Elimination refers to the complete and permanent reduction to a very low rate of new cases of a disease through deliberate efforts. Eradication is the reduction of new cases to zero.

India identified 163 districts where leprosy is endemic and continues to infect children and adults leading to irreversible deformities requiring rehabilitation.

“There are some new reservoirs in the community driving the disease forward,” said Mistry. “The numbers appear to be creeping up.”

Dadra and Nagar Haveli has such communities where children are routinely infected with leprosy. In fact, 9% of all new leprosy cases in India between April 2014 and March 2015 were reported among children.

Public health experts are motivated by leprosy finding a mention in the union budget in the hope that is means that there will be more investment in leprosy control. “Both the government and international funding has dried [up],” said a senior government official.

Low hanging fruit

Elimination of kala azar or visceral leishmaniasis, on the other hand, seems within reach. Kala azar in india has been restricted to four states – Bihar, which has more than 90% of cases, Jharkhand, West Bengal and Uttar Pradesh. Elimination has been defined as reducing the annual incidence of kala azar to less than 1 case per 10,000 people at the sub-district level.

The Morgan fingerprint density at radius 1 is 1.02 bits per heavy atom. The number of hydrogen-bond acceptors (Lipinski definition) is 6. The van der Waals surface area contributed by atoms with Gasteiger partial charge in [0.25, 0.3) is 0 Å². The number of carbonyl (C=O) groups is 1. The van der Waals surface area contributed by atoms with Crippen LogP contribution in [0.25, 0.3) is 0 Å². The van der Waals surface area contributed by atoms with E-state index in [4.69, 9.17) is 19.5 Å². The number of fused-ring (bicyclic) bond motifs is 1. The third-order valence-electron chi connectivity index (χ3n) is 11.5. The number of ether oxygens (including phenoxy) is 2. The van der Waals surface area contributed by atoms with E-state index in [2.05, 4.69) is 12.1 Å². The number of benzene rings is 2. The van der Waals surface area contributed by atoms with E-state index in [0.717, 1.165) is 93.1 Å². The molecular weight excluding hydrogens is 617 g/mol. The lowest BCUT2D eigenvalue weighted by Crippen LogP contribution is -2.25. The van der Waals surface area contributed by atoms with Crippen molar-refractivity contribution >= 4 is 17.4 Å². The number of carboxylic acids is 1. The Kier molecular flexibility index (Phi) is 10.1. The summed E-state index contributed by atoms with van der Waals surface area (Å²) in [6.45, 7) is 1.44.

Although governments since Independence have tried to eliminate kala azar, thay have stumbled finding an effective drug protocol. The game-changer was the drug liposomal amphotericin B, a single dose of which cures the disease in a day and which is donated to India’s programme by the World Health Organisation.

To succeed with elimination, the national kala azar programme running in campaign mode in endemic districts has to be sustained over months and even after the WHO withdraws its funding. The kala azar programme involves international consortium of consultants called KalaCore, which is funded by The Department for International Development of the United Kingdom. The basic infrastructure and other medicines are funded by the Indian government.

The government should also look at two medical conditions that could become obstacles in the elimination plan. HIV positive people contract kala azar easily while people who suffer from post-dermal kala azar leishmaniasis, a skin manifestation of the disease, do not exhibit other symptoms but are carriers of the more dangerous form.